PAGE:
SOAR IS IN NEED OF VOLUNTEERS IN THE FOLLOWING AREAS
- Adoption Counselors (twice per month @ Petsmart)
- Community Outings (checking on chained dogs)
- Book keeping/office skills
- Foster Homes
- Someone to refill SOAR Brochures around the Lexington Area
- Fence Building
If you can help in any of the following areas, please email Tracy:
SOAR attended Frankfort City Council September 13th...this last Monday. There was no Vote on the issue and there will be another Council Meeting in Frankfort on September 27th, 2010 at 5:00pm. Again, we need your support! Please join us for this meeting, without YOU this can's happen. The room needs to be overflowing with support, council members need to see you support this anit tethering ordinance.
The State Journal wrote a article about the meeting on Monday. Read below.
Tethering law needs teeth, activists say
By Paul Glasser
September 14, 2010
Animal welfare advocates asked city commissioners Monday to consider a total ban on tethering or chaining unaccompanied dogs; but, most commissioners indicated they support a less restrictive measure.
About 30 members of Speak Out and Rescue discussed the ban for two hours at the City Commission work session. Unaccompanied tethering became an issue after Big Boy, a young Rottweiler-mix, died from hanging himself in his yard Aug. 2.
His owner, Carla Graham, of 139 E. Main St., has been charged with animal cruelty.
The dog was chained to a tether cable approximately 30 feet in length, and “tied within feet of a large drop-off over East Main Street,” according to the police report.
Big Boy was found by a passerby hanging from the drop-off, struggling to breathe, the police report said.
“If we had an anti-tethering ordinance, Big Boy would probably still be here,” said Tracy Miller, president of SOAR.
Miller presented a model ordinance to the commission Monday, and City Solicitor Rob Moore presented a draft proposal. The proposal would ban tethering or chaining any dog that is not “physically accompanied” by its owner.
Similar bans in more than 100 cities have been successful, Miller said.
Mary Ann Fugate, a member of SOAR, presented a survey from 10 other cities with tethering bans including Austin, Texas; Miami-Dade County, Fla.; and Roanoke Rapids, N.C. Officials there reported a tethering ban does not require any extra funds or manpower to enforce, she said.
“When all is said and done, it actually reduced the work load and saved money,” Fugate said.
Stephanie Bramlett, treasurer for SOAR, said chaining a dog 24/7 is cruel.
“Dogs are living, breathing souls,” she said.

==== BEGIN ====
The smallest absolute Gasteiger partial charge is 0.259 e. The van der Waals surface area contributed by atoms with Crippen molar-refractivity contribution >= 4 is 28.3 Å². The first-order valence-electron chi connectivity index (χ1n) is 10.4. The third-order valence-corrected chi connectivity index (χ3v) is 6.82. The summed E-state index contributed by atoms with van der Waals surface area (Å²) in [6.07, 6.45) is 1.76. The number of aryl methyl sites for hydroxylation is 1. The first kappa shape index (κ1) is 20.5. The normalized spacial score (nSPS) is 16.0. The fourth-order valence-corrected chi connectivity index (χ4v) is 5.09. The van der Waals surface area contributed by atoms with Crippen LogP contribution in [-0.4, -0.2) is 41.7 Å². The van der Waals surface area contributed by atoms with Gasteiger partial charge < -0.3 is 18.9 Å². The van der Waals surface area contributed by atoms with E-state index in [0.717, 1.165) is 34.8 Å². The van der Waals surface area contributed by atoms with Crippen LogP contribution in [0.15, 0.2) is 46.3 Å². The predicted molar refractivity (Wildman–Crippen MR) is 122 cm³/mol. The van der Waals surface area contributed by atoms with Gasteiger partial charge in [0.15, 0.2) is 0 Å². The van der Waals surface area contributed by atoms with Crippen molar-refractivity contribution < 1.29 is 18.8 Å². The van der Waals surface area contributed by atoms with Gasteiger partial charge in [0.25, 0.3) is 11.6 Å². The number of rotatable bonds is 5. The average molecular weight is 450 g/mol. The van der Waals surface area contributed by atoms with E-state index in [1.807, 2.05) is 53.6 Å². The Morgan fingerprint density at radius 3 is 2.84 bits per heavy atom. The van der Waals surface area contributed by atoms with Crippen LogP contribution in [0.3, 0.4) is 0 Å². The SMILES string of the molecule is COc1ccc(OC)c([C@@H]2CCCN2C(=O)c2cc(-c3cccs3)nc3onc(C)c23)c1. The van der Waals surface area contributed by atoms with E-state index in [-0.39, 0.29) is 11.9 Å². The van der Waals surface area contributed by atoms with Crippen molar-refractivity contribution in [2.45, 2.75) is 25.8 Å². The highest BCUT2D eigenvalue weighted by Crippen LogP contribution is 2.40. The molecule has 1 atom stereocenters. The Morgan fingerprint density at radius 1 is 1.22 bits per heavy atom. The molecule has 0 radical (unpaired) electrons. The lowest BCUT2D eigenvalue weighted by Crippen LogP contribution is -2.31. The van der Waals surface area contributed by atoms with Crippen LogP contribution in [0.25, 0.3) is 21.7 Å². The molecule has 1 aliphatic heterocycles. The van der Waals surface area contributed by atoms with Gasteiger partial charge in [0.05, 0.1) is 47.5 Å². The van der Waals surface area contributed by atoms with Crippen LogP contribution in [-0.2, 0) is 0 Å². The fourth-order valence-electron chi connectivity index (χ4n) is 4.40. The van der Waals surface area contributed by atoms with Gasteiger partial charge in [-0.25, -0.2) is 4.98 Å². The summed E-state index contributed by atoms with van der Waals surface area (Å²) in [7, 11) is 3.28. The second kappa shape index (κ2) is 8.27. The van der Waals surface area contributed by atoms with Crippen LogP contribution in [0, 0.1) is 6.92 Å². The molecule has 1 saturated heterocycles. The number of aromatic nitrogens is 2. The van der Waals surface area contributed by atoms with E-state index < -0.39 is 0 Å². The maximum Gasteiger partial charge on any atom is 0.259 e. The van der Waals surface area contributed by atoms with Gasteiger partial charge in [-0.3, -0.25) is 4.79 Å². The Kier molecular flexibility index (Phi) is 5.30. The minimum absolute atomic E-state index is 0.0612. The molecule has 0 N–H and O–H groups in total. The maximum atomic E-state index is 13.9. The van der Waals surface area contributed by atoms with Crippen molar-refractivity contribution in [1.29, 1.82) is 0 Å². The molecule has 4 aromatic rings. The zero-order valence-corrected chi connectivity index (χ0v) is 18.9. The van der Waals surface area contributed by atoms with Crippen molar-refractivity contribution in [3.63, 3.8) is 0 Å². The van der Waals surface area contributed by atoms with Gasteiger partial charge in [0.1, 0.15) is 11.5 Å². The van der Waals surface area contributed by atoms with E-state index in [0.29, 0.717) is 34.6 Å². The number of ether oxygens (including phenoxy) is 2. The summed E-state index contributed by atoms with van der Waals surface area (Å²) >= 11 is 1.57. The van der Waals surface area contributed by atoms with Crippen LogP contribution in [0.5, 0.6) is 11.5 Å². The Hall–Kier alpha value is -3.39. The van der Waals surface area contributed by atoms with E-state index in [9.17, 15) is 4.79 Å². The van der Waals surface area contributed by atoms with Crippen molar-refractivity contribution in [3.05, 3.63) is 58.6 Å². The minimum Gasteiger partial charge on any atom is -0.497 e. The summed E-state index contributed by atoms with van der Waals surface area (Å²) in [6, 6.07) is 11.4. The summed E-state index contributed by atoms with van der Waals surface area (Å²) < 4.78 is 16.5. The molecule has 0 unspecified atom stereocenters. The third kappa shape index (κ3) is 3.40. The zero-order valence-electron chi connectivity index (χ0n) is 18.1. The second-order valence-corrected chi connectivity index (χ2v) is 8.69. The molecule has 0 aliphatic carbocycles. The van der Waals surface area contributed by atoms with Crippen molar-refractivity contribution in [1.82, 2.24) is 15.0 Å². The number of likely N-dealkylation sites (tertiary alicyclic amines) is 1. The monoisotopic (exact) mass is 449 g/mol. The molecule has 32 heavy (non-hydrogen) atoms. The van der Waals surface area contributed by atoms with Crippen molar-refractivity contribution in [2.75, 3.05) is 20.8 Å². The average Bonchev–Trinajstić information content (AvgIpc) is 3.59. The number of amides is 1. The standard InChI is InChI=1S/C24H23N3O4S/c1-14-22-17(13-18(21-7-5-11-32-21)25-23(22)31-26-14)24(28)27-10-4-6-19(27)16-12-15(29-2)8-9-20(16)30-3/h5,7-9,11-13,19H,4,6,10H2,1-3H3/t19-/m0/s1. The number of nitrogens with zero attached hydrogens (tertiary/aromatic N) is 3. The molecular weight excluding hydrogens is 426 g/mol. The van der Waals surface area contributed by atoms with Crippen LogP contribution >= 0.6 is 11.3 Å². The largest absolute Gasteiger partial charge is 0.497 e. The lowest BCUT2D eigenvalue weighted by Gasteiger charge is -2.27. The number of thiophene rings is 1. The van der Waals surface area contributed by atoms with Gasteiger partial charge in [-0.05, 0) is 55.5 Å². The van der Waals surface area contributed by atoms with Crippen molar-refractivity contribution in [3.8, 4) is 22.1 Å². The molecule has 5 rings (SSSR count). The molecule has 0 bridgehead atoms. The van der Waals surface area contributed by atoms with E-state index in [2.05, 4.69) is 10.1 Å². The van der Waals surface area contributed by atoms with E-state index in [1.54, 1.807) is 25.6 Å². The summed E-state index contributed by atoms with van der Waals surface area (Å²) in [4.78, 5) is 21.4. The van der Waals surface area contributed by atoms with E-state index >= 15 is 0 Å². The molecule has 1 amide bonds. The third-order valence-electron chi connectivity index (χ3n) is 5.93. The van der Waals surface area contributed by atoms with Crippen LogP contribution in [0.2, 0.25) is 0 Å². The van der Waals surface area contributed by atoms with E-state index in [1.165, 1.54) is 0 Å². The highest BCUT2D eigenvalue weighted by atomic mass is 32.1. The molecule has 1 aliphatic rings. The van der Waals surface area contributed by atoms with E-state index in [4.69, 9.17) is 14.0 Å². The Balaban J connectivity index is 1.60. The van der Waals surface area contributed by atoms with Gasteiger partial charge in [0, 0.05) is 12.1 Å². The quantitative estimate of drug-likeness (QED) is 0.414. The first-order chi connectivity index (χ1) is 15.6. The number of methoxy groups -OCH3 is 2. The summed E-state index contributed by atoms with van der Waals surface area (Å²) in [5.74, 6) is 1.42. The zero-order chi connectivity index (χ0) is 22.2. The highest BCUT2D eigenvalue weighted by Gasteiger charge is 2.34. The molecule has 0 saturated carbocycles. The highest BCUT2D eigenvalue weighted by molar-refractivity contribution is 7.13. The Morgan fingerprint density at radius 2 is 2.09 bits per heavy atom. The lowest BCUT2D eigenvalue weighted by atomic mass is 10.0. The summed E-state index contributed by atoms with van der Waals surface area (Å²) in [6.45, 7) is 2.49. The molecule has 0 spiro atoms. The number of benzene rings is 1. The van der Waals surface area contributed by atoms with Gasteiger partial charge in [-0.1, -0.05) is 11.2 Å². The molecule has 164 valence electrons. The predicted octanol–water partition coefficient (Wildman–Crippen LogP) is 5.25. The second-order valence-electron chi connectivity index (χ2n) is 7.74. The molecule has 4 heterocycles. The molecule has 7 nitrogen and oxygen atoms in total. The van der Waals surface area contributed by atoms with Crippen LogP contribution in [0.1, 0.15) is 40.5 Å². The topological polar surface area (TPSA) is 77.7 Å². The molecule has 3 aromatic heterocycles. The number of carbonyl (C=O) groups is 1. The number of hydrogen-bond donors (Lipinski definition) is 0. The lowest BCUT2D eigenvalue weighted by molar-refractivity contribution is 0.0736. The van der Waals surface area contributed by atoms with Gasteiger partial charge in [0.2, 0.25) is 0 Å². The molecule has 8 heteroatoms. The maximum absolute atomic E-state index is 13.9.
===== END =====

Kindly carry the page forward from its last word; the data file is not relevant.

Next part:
Advocates also asked for better standards on providing dogs with food, water and shelter. They urged for stronger enforcement measures and fines when animal cruelty cases are prosecuted.
Members of SOAR applauded when Commissioner Kathy Carter said she would support a ban on tethered or chained dogs.
However, Commissioner Sellus Wilder said he would prefer having restrictions on tethering rather than an outright ban.
“My sense is that tethering is not inherently bad,” he said.
For instance, some people don’t have a fence and if they are rental tenants can’t install one, Wilder said. In that case, they tether a dog so the animal can have the benefit of being outside, he said.
In addition, Wilder said he would prefer to allow a dog to be tethered if the owner can observe the animal directly. He also said he prefers a set of limits such as the ordinance in Louisville that limits tethering to one hour during the day.
However, Miller said time limits are impossible to enforce and said SOAR does not support the Louisville law.
Local activist Trudi Johnson said tethering laws must be “black and white,” otherwise there will be too many loopholes.
Commissioner Bill May said he is inclined to support a ban on tethering but is concerned the proposal made Monday would be too narrow.
Commissioner Rodney Williams said the majority of pet owners are responsible. However, he acknowledged the current system isn’t working.
“Personally, I am very careful about taking everyone’s rights away in order to overcome the irresponsibility of a few,” he said.
Miller said she disagreed.
“Some people will have to be inconvenienced for the greater good.”
Wilder asked Moore to research the Louisville ordinance and provide the commission with additional information at the October work session.
“We have a duty to consider all other options,” he said.
Miller expressed frustration at the commission’s desire to explore alternatives instead of adopting a ban on tethering.
“We aren’t seeing eye to eye,” she said.